Overall, the share of wheat exported from Mercosur countries to SSA jumped from 4% to 12% in the first six months of 2022 compared to the same period in 2021, and MENA’s share doubled from 9% to 17%. At the same time, total Mercosur wheat exports to Latin America and the Caribbean (LAC) also rose, from 4 million metric tons (MT) to 4.5 million MT, while the share of LAC in total exports fell from 51% to 31%. Within these shifting trade flows, some traditional neighboring importers have lost some of their share—for example Argentine wheat exports to Chile fell almost one third from 2021 levels. Nevertheless, the robust expansion in production and exports shows how the Southern Cone can address both regional and global demand.

Maize is a similar story. Exports from Argentina and Brazil rose 6% and 72%, respectively, between January-August 2021 and the same period in 2022 (Figure 2).

Figure 2

Will these trends continue? Unfortunately, drought driven by the La Niña phenomenon is now a serious problem affecting both wheat and maize.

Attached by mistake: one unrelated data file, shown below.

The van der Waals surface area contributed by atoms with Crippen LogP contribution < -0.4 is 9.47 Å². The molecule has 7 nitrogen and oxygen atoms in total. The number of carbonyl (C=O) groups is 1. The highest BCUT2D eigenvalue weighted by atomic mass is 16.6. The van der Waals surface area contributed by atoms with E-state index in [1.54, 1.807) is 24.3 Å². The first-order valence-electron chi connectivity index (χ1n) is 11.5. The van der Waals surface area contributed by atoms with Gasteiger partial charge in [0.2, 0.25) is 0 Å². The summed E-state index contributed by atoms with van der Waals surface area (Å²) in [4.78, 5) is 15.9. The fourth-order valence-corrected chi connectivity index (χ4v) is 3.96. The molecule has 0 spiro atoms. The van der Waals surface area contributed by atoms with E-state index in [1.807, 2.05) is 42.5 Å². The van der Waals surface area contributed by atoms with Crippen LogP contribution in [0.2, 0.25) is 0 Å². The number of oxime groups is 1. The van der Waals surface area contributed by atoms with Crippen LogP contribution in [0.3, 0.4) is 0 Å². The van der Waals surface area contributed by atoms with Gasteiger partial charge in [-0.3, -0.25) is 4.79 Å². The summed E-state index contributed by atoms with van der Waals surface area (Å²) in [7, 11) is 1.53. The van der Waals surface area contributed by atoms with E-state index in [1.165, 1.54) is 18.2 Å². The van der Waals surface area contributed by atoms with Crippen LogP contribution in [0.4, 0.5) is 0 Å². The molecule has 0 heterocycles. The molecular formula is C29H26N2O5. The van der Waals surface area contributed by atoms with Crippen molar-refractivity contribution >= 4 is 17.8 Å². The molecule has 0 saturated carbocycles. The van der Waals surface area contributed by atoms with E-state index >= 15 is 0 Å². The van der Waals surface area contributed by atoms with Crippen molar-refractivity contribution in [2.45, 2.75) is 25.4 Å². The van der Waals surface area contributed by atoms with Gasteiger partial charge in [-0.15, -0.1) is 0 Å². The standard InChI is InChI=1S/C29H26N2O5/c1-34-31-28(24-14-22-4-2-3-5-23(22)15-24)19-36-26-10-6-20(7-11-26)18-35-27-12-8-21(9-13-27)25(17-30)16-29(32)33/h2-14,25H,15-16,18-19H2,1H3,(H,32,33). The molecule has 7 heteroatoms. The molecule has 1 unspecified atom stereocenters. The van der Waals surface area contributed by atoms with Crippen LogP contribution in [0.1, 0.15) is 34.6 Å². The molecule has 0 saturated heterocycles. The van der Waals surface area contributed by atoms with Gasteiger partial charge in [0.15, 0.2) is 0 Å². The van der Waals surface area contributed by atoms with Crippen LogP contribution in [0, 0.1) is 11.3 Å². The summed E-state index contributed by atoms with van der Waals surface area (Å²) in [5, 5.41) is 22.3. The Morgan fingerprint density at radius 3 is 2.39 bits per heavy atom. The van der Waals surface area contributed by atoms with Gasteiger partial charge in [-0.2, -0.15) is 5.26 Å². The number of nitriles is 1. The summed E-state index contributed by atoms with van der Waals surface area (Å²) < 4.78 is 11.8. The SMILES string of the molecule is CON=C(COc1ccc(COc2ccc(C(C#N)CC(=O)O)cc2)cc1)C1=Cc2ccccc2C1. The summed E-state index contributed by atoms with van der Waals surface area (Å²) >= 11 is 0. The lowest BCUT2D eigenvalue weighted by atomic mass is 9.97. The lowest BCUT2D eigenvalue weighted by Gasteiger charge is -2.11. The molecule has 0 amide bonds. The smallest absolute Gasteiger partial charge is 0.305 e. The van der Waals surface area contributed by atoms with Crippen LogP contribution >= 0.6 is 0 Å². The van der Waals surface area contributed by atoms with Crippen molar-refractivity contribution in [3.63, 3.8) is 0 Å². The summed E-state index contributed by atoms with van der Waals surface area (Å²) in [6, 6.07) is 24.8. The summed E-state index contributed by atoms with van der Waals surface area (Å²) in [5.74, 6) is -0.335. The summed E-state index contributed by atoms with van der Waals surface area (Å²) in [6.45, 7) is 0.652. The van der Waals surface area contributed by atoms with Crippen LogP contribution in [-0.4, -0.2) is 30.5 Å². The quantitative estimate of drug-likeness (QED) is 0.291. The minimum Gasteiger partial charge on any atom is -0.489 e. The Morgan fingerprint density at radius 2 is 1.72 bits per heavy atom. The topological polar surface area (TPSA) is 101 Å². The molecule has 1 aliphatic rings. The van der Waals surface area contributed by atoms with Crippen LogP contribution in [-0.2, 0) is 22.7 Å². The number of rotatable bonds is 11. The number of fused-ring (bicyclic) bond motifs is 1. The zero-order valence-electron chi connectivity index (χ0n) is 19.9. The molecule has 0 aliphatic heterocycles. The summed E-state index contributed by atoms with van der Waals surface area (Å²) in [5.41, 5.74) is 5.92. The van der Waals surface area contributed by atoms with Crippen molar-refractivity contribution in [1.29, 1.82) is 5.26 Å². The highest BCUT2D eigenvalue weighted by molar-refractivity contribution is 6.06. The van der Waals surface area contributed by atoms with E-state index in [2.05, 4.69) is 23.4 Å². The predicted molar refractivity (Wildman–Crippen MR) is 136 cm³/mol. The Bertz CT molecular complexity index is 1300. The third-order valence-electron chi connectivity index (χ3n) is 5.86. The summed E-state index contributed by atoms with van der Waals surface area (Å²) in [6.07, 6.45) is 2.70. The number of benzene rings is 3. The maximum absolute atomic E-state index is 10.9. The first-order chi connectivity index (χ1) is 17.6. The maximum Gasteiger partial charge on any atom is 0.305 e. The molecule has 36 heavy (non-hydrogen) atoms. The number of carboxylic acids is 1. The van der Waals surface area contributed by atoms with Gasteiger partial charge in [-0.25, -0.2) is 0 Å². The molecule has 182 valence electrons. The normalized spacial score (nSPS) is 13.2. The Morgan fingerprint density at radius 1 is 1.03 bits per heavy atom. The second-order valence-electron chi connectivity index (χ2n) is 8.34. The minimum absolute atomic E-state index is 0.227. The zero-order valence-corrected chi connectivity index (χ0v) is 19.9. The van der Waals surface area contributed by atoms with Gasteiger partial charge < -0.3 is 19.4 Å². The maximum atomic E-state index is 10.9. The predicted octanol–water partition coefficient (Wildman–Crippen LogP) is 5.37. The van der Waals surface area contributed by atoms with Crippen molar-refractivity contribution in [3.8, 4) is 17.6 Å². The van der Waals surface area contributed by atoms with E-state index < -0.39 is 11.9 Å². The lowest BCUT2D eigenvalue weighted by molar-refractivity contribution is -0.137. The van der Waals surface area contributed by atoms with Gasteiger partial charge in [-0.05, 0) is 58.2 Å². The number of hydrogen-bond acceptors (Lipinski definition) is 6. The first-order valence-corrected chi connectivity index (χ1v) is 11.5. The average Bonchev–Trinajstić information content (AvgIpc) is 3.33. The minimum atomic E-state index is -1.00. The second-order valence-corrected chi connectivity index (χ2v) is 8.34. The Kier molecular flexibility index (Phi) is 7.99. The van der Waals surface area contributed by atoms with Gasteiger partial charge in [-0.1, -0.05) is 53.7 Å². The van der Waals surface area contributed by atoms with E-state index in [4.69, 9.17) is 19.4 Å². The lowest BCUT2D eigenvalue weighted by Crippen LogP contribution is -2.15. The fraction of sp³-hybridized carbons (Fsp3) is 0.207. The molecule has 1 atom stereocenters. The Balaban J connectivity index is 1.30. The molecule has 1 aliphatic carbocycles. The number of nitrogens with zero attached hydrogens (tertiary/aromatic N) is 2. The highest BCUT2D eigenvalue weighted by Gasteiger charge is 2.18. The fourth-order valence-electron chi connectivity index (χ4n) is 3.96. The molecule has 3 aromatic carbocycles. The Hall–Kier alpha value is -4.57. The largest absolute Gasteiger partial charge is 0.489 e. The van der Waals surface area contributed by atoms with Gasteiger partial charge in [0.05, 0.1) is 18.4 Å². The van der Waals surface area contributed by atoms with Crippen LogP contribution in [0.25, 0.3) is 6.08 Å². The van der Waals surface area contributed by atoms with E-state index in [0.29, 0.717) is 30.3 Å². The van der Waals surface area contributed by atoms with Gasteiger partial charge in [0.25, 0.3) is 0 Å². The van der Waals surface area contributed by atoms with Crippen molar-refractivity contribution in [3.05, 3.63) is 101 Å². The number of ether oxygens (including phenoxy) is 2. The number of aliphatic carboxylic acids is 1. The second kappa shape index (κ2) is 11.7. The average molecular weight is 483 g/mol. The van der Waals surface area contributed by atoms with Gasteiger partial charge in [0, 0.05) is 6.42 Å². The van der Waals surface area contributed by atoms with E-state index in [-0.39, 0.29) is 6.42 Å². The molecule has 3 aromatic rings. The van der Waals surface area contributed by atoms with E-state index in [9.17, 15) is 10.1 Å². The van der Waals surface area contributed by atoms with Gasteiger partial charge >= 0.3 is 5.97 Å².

Drought conditions in Argentina, coupled with increased export restrictions, could limit wheat exports in 2022-2023. Corn plantings are also affected, and total production is projected to fall by 7.7% (to 48 million MT) in 2022-2023 compared to the previous year, according to the Buenos Aires Grain Exchange.

Drought has had some impact on Brazilian maize as well, but so far not affected the country’s total corn production, which will likely reach a record figure of 126 million MT according to CONAB data, due to a higher second-crop corn production compensating for losses in the first crop.

Export benefits